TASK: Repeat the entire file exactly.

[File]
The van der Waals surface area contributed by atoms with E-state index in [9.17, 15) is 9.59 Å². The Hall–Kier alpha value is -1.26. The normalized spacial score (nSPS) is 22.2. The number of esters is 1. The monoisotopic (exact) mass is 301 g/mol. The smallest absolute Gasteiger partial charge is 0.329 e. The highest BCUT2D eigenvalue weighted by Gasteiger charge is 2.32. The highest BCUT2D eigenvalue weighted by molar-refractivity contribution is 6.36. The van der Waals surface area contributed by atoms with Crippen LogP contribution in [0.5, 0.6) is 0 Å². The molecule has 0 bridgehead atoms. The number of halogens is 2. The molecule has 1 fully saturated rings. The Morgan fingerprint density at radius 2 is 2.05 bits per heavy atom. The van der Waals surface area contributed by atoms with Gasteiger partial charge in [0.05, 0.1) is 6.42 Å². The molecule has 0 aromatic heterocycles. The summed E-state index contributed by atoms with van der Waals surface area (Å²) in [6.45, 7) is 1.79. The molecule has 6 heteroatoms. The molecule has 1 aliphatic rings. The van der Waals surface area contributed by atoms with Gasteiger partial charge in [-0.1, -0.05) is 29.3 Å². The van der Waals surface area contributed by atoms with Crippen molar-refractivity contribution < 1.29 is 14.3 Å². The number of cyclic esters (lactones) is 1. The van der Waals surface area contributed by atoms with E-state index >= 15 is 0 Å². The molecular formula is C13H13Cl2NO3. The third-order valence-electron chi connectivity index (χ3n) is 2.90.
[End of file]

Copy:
The van der Waals surface area contributed by atoms with E-state index in [9.17, 15) is 9.59 Å². The Hall–Kier alpha value is -1.26. The normalized spacial score (nSPS) is 22.2. The number of esters is 1. The monoisotopic (exact) mass is 301 g/mol. The smallest absolute Gasteiger partial charge is 0.329 e. The highest BCUT2D eigenvalue weighted by Gasteiger charge is 2.32. The highest BCUT2D eigenvalue weighted by molar-refractivity contribution is 6.36. The van der Waals surface area contributed by atoms with Crippen LogP contribution in [0.5, 0.6) is 0 Å². The molecule has 0 bridgehead atoms. The number of halogens is 2. The molecule has 1 fully saturated rings. The Morgan fingerprint density at radius 2 is 2.05 bits per heavy atom. The van der Waals surface area contributed by atoms with Gasteiger partial charge in [0.05, 0.1) is 6.42 Å². The molecule has 0 aromatic heterocycles. The summed E-state index contributed by atoms with van der Waals surface area (Å²) in [6.45, 7) is 1.79. The molecule has 6 heteroatoms. The molecule has 1 aliphatic rings. The van der Waals surface area contributed by atoms with Gasteiger partial charge in [-0.1, -0.05) is 29.3 Å². The van der Waals surface area contributed by atoms with Crippen molar-refractivity contribution < 1.29 is 14.3 Å². The number of cyclic esters (lactones) is 1. The van der Waals surface area contributed by atoms with E-state index >= 15 is 0 Å². The molecular formula is C13H13Cl2NO3. The third-order valence-electron chi connectivity index (χ3n) is 2.90.